He  divided  unto  them  his  living.  --Luke  xv  12. 
 
  4.  Power  of  continuing  life;  the  act  of  living,  or  living 
  comfortably. 
 
  There  is  no  living  without  trusting  somebody  or 
  other  in  some  cases.  --L'  Estrange. 
 
  5.  The  benefice  of  a  clergyman;  an  ecclesiastical  charge 
  which  a  minister  receives.  [Eng.] 
 
  He  could  not  get  a  deanery,  a  prebend,  or  even  a 
  living  --Macaulay. 
 
  {Livng  room},  the  room  most  used  by  the  family. 
 
  From  Webster's  Revised  Unabridged  Dictionary  (1913)  [web1913]: 
 
  Laving  \Lav"ing\,  a.  [From  {Live},  v.  i.] 
  1.  Being  alive;  having  life;  as  a  living  creature. 
 
  2.  Active;  lively;  vigorous;  --  said  esp.  of  states  of  the 
  mind,  and  sometimes  of  abstract  things  as  a  living 
  faith;  a  living  principle.  ``  Living  hope.  ''  --Wyclif. 
 
  3.  Issuing  continually  from  the  earth;  running;  flowing;  as 
  a  living  spring;  --  opposed  to  {stagnant}. 
 
  4.  Producing  life,  action  animation,  or  vigor;  quickening. 
  ``Living  light.''  --Shak. 
 
  5.  Ignited;  glowing  with  heat;  burning;  live. 
 
  Then  on  the  living  coals  wine  they  pour.  --Dryden. 
 
  {Living  force}.  See  {Vis  viva},  under  {Vis}. 
 
  {Living  gale}  (Naut.),  a  heavy  gale. 
 
  {Living}  {rock  or  stone},  rock  in  its  native  or  original 
  state  or  location;  rock  not  quarried.  ``  I  now  found 
  myself  on  a  rude  and  narrow  stairway,  the  steps  of  which 
  were  cut  out  of  the  living  rock.''  --Moore. 
 
  {The  living},  those  who  are  alive,  or  one  who  is  alive. 
 
  From  WordNet  r  1.6  [wn]: 
 
  living 
  adj  1:  pertaining  to  living  persons;  "within  living  memory" 
  2:  true  to  life;  lifelike;  "the  living  image  of  her  mother" 
  3:  dwelling  or  inhabiting;  often  used  in  combination:  "living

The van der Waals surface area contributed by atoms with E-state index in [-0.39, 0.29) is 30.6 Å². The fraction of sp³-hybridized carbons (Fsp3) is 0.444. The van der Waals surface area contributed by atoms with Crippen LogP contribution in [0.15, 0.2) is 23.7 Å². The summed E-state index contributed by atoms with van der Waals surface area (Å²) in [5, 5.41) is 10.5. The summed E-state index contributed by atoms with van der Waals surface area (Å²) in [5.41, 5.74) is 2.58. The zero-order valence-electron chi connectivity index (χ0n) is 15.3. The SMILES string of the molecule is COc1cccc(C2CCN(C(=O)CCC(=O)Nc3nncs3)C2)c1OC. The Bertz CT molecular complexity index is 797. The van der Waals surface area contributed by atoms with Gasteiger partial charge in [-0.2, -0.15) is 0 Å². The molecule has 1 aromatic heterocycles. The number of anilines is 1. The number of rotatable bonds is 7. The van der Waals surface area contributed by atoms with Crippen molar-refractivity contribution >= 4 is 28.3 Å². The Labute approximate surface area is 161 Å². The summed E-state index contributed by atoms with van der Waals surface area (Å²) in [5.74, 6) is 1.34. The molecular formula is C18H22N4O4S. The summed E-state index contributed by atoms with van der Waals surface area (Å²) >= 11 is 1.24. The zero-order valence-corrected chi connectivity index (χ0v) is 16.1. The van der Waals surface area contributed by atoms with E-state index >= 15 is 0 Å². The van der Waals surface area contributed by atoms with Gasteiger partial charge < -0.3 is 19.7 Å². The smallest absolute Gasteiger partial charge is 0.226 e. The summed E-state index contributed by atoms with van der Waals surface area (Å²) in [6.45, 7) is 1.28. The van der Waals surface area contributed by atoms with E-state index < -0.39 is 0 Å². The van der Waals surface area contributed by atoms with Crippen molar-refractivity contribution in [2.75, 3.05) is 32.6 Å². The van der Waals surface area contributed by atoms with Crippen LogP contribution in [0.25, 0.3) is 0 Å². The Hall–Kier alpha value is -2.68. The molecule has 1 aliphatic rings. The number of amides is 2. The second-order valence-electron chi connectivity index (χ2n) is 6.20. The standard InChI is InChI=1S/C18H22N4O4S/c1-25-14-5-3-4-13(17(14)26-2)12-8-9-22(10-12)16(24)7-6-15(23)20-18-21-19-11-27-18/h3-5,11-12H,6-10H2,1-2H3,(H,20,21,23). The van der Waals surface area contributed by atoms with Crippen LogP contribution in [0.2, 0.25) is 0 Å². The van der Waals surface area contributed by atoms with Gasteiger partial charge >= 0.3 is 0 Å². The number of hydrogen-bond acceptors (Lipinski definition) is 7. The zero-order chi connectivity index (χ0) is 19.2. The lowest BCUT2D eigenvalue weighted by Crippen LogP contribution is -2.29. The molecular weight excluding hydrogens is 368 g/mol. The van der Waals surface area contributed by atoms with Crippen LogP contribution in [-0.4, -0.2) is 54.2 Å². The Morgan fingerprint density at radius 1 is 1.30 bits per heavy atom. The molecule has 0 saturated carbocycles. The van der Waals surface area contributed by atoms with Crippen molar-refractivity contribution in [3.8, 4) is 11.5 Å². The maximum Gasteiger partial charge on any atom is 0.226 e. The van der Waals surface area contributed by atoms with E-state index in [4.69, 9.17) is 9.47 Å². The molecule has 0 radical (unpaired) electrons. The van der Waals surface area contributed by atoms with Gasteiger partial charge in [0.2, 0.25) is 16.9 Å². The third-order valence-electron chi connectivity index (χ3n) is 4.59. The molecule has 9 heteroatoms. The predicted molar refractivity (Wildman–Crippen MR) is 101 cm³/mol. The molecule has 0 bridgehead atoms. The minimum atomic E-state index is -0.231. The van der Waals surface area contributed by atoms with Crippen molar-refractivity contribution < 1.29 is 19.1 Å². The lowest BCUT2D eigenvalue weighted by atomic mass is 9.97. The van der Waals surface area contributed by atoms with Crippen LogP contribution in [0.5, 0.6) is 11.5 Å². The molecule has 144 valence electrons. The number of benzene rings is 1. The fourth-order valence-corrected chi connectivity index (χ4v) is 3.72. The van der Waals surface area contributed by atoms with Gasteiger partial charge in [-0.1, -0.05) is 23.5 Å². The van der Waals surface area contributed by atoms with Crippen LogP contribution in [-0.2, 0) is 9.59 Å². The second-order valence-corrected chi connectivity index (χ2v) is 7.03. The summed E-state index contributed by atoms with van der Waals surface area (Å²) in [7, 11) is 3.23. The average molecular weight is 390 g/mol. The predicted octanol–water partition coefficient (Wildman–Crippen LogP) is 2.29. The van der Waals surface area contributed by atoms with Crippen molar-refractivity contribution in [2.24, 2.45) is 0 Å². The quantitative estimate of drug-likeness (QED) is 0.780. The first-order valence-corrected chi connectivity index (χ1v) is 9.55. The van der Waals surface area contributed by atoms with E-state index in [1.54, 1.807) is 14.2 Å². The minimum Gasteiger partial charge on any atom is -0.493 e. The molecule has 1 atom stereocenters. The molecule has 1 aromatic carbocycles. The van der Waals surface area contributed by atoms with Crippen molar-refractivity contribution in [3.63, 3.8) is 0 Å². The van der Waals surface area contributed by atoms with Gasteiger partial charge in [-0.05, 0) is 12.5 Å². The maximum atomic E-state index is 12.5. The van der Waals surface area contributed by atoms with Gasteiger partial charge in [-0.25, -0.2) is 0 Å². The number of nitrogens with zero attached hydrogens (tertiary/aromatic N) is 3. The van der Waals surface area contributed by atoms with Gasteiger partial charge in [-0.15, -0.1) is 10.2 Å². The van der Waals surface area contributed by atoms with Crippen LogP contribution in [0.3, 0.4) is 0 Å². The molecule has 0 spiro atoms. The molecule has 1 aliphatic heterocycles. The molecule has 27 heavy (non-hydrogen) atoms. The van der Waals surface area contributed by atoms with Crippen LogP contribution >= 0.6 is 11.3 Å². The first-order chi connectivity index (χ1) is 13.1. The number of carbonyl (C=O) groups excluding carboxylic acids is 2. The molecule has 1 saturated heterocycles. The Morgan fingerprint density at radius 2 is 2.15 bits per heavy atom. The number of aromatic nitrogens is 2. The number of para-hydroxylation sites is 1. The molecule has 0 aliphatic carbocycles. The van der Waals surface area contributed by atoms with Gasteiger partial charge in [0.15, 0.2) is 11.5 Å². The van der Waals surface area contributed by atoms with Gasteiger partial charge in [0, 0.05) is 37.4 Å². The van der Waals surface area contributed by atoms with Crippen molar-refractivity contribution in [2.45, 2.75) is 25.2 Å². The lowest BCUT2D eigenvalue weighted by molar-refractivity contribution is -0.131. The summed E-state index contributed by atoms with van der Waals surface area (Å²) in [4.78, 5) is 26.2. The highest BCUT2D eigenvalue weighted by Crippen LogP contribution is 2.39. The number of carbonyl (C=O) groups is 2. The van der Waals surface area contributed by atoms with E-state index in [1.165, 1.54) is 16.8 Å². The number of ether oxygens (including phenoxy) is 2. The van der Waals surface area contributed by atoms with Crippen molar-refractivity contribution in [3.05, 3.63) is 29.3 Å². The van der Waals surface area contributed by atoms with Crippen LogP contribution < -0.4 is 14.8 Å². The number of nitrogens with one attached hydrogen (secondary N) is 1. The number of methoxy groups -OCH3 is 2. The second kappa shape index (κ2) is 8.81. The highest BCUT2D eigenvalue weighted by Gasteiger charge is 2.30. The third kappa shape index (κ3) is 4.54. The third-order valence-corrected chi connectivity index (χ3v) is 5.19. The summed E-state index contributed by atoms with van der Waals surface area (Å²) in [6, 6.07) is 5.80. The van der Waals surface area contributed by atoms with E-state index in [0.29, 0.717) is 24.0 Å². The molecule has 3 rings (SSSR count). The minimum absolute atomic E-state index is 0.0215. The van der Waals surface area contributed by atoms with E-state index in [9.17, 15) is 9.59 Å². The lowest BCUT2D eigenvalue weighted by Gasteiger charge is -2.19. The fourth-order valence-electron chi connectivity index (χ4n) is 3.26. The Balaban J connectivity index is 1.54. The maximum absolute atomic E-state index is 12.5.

quarters";  "tree-living  animals" 
  4:  (intensifier)  "she  is  a  living  doll";  "scared  the  living 
  daylights  out  of  them";  "beat  the  living  hell  out  of  him" 
  5:  still  in  existence;  "the  Wollemi  pine  found  in  Australia  is 
  a  surviving  specimen  of  a  conifer  thought  to  have  been 
  long  extinct  and  therefore  known  as  a  living  fossil";  "the 
  only  surviving  frontier  blockhouse  in  Pennsylvania"  [syn: 
  {surviving}] 
  6:  still  in  active  use  "a  living  language" 
  7:  full  of  life  and  interest;  "made  history  a  living  subject" 
  [syn:  {living(a)}] 
  8:  (used  of  minerals  or  stone)  in  its  natural  state  and  place 
  not  mined  or  quarried;  "carved  into  the  living  stone"; 
  [syn:  {living(a)}] 
  9:  having  life;  "a  live  canary";  "hit  a  live  nerve";  "famous 
  living  painters";  "living  tissue";  "living  plants  and 
  animals"  [syn:  {live}] 
  n  1:  the  experience  of  living;  the  course  of  human  events  and 
  activities;  "he  could  no  longer  cope  with  the 
  complexities  of  life"  [syn:  {life}] 
  2:  people  who  are  still  living;  "save  your  pity  for  the  living" 
  [ant:  {dead}] 
  3:  the  condition  of  living  or  the  state  of  being  alive;  "while 
  there's  life  there's  hope";  "life  depends  on  many  chemical 
  and  physical  processes"  [syn:  {animation},  {life},  {aliveness}] 
  4:  the  financial  means  whereby  one  lives;  "each  child  was 
  expected  to  pay  for  their  keep";  "he  applied  to  the  state 
  for  support";  "he  could  no  longer  earn  his  own  livelihood" 
  [syn:  {support},  {keep},  {livelihood},  {bread  and  butter}, 
  {sustenance}]